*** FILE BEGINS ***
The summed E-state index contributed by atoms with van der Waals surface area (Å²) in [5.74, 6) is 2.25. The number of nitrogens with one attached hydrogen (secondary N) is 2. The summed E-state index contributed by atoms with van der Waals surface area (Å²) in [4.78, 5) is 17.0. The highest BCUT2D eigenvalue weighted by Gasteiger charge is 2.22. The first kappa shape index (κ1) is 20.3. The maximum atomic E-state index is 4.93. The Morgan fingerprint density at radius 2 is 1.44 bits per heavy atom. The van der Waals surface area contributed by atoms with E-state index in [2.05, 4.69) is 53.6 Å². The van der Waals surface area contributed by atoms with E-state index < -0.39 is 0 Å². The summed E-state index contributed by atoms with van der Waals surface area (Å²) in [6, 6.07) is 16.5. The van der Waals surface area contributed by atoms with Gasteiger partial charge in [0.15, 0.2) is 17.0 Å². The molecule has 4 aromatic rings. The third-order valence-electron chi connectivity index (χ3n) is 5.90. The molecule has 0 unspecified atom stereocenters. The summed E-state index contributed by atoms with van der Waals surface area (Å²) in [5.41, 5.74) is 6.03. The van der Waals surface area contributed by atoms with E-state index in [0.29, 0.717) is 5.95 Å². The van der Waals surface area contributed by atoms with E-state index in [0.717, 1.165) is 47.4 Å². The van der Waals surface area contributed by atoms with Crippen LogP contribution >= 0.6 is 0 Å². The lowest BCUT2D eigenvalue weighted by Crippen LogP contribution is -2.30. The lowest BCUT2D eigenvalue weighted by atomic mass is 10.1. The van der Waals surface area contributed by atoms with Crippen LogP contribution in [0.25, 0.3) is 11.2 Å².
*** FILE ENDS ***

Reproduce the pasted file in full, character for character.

The summed E-state index contributed by atoms with van der Waals surface area (Å²) in [5.74, 6) is 2.25. The number of nitrogens with one attached hydrogen (secondary N) is 2. The summed E-state index contributed by atoms with van der Waals surface area (Å²) in [4.78, 5) is 17.0. The highest BCUT2D eigenvalue weighted by Gasteiger charge is 2.22. The first kappa shape index (κ1) is 20.3. The maximum atomic E-state index is 4.93. The Morgan fingerprint density at radius 2 is 1.44 bits per heavy atom. The van der Waals surface area contributed by atoms with E-state index in [2.05, 4.69) is 53.6 Å². The van der Waals surface area contributed by atoms with E-state index < -0.39 is 0 Å². The summed E-state index contributed by atoms with van der Waals surface area (Å²) in [6, 6.07) is 16.5. The van der Waals surface area contributed by atoms with Gasteiger partial charge in [0.15, 0.2) is 17.0 Å². The molecule has 4 aromatic rings. The third-order valence-electron chi connectivity index (χ3n) is 5.90. The molecule has 0 unspecified atom stereocenters. The summed E-state index contributed by atoms with van der Waals surface area (Å²) in [5.41, 5.74) is 6.03. The van der Waals surface area contributed by atoms with E-state index in [0.29, 0.717) is 5.95 Å². The van der Waals surface area contributed by atoms with E-state index in [0.717, 1.165) is 47.4 Å². The van der Waals surface area contributed by atoms with Crippen LogP contribution >= 0.6 is 0 Å². The lowest BCUT2D eigenvalue weighted by Crippen LogP contribution is -2.30. The lowest BCUT2D eigenvalue weighted by atomic mass is 10.1. The van der Waals surface area contributed by atoms with Crippen LogP contribution in [0.25, 0.3) is 11.2 Å².